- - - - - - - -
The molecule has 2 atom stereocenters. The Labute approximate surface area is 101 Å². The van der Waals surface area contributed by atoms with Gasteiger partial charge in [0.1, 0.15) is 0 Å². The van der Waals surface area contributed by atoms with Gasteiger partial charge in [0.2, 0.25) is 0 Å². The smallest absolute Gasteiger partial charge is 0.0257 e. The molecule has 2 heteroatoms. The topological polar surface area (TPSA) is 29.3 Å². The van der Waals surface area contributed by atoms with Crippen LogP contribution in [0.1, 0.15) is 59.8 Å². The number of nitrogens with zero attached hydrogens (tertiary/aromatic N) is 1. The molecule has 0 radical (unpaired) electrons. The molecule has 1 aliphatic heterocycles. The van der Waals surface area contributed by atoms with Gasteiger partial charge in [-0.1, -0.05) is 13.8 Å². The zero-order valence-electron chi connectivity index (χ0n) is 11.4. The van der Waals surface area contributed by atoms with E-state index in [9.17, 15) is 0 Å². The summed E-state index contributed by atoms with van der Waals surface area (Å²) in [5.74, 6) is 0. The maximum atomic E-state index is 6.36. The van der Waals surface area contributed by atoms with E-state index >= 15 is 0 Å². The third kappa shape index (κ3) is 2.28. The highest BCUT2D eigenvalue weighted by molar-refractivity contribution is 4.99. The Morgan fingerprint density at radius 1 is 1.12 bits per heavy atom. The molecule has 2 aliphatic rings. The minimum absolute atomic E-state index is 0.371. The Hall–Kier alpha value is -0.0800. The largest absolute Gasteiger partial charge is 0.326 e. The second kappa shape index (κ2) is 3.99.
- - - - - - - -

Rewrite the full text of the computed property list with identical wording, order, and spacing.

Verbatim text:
The molecule has 2 atom stereocenters. The Labute approximate surface area is 101 Å². The van der Waals surface area contributed by atoms with Gasteiger partial charge in [0.1, 0.15) is 0 Å². The van der Waals surface area contributed by atoms with Gasteiger partial charge in [0.2, 0.25) is 0 Å². The smallest absolute Gasteiger partial charge is 0.0257 e. The molecule has 2 heteroatoms. The topological polar surface area (TPSA) is 29.3 Å². The van der Waals surface area contributed by atoms with Crippen LogP contribution in [0.1, 0.15) is 59.8 Å². The number of nitrogens with zero attached hydrogens (tertiary/aromatic N) is 1. The molecule has 0 radical (unpaired) electrons. The molecule has 1 aliphatic heterocycles. The van der Waals surface area contributed by atoms with Gasteiger partial charge in [-0.1, -0.05) is 13.8 Å². The zero-order valence-electron chi connectivity index (χ0n) is 11.4. The van der Waals surface area contributed by atoms with E-state index in [9.17, 15) is 0 Å². The summed E-state index contributed by atoms with van der Waals surface area (Å²) in [5.74, 6) is 0. The maximum atomic E-state index is 6.36. The van der Waals surface area contributed by atoms with E-state index >= 15 is 0 Å². The third kappa shape index (κ3) is 2.28. The highest BCUT2D eigenvalue weighted by molar-refractivity contribution is 4.99. The Morgan fingerprint density at radius 1 is 1.12 bits per heavy atom. The molecule has 2 aliphatic rings. The minimum absolute atomic E-state index is 0.371. The Hall–Kier alpha value is -0.0800. The largest absolute Gasteiger partial charge is 0.326 e. The second kappa shape index (κ2) is 3.99.